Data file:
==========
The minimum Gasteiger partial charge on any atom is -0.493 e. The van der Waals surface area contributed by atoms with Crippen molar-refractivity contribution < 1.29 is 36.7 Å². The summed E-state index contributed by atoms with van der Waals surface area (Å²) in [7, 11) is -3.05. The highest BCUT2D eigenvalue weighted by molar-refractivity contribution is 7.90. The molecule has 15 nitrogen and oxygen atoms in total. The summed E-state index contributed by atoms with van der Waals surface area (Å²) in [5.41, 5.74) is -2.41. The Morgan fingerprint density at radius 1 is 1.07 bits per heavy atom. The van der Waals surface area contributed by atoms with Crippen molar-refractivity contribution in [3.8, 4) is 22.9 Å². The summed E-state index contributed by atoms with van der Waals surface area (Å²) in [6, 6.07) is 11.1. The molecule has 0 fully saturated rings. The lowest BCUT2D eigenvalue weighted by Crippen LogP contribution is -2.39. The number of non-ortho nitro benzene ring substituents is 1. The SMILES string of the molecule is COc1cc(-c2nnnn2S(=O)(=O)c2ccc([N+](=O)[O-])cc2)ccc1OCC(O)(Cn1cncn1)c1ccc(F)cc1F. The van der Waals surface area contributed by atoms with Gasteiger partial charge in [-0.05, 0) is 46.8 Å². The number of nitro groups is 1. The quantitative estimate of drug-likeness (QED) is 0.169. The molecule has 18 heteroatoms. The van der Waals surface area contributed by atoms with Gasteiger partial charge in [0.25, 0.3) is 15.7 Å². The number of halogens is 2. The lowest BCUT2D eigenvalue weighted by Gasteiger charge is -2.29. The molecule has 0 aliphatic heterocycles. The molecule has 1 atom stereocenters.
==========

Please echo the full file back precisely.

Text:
The minimum Gasteiger partial charge on any atom is -0.493 e. The van der Waals surface area contributed by atoms with Crippen molar-refractivity contribution < 1.29 is 36.7 Å². The summed E-state index contributed by atoms with van der Waals surface area (Å²) in [7, 11) is -3.05. The highest BCUT2D eigenvalue weighted by molar-refractivity contribution is 7.90. The molecule has 15 nitrogen and oxygen atoms in total. The summed E-state index contributed by atoms with van der Waals surface area (Å²) in [5.41, 5.74) is -2.41. The Morgan fingerprint density at radius 1 is 1.07 bits per heavy atom. The van der Waals surface area contributed by atoms with Crippen molar-refractivity contribution in [3.8, 4) is 22.9 Å². The summed E-state index contributed by atoms with van der Waals surface area (Å²) in [6, 6.07) is 11.1. The molecule has 0 fully saturated rings. The lowest BCUT2D eigenvalue weighted by Crippen LogP contribution is -2.39. The number of non-ortho nitro benzene ring substituents is 1. The SMILES string of the molecule is COc1cc(-c2nnnn2S(=O)(=O)c2ccc([N+](=O)[O-])cc2)ccc1OCC(O)(Cn1cncn1)c1ccc(F)cc1F. The van der Waals surface area contributed by atoms with Gasteiger partial charge in [-0.05, 0) is 46.8 Å². The number of nitro groups is 1. The quantitative estimate of drug-likeness (QED) is 0.169. The molecule has 18 heteroatoms. The van der Waals surface area contributed by atoms with Gasteiger partial charge in [0.25, 0.3) is 15.7 Å². The number of halogens is 2. The lowest BCUT2D eigenvalue weighted by Gasteiger charge is -2.29. The molecule has 0 aliphatic heterocycles. The molecule has 1 atom stereocenters.